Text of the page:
On Saturday James and I went to the Design Museum near London Bridge to see the Designs of the Year 2014 exhibition. I went last year and absolutely loved it – there are so many inspirational ideas being dreamed up all the time that it’s cool to see some prototypes being made.
The best designs in my book are the ones that make a measurable and lasting difference to people’s lives, and solve a problem. Last year I really loved the Kit Yamoyo (an anti-diarrhoea kit for with a rad distribution network in Africa via Coca Cola crates) and the Child Vision glasses (glasses you can adjust the thickness of using a little vial to insert/remove extra water, thereby changing the depth of the lenses). This year, my favourites were:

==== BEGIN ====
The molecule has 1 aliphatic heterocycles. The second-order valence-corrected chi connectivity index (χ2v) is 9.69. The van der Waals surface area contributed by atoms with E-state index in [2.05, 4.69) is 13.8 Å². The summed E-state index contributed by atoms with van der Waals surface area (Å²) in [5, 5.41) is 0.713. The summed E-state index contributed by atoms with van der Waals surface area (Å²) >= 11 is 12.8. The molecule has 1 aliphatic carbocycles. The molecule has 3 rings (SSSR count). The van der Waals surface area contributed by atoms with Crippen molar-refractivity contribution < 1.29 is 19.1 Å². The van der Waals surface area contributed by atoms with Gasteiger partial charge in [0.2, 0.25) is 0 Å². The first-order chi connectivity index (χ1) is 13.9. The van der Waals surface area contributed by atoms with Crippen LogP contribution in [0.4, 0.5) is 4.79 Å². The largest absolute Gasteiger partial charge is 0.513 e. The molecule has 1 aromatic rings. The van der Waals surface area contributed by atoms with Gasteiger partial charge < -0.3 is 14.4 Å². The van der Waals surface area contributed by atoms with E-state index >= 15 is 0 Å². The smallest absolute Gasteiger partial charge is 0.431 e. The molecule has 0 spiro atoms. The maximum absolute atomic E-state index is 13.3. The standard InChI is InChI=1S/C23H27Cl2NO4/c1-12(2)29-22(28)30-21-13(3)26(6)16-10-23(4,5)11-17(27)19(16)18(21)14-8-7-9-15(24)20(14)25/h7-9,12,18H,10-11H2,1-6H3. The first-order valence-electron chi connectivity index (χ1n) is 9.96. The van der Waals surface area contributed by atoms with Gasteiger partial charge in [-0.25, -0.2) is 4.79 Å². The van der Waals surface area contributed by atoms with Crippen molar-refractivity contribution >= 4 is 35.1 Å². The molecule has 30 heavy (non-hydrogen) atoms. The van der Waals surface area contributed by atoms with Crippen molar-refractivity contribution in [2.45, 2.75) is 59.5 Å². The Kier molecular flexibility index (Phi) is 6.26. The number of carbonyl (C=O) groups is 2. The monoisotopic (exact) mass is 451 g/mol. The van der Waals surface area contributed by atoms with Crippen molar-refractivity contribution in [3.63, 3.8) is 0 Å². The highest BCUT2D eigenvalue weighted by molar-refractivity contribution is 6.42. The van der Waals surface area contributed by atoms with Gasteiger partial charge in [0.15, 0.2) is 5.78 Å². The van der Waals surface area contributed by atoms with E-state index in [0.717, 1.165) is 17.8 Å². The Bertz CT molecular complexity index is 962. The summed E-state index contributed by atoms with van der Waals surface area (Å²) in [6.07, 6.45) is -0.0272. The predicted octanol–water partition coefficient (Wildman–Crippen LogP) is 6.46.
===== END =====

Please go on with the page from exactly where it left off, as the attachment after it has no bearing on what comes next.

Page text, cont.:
Dumb Ways to Die – a video educating people about safety around trains that went viral and actually made a difference.
Chineasy – this was amazing. A really clear, graphic book uses each symbol to illustrate what it stands for, using at least 80% of the symbol to make it really memorable. It does make it look incredibly easy – you can buy the book at the Design Museum’s shop.
Chair 4 Life – Created based on research with users, a modular wheelchair that develops and grows with its user, with a hydraulic lift so that they can talk to people standing up eye-to-eye.
Phoneblocks – a phone you can build to suit yourself, with blocks of what you need – for example, if you want higher-resolution photographs, you might opt for a bigger camera, or if you need more battery, you might choose a bigger battery and get rid of some memory space. Intriguing.
Touch Board – a circuit board with magic conductive paint that means you can paint a light switch that actually works, plus many other exciting possibilities.
What was your favourite Design of the Year? I’m interested to know if there are any that weren’t featured in the exhibition but ought to have been!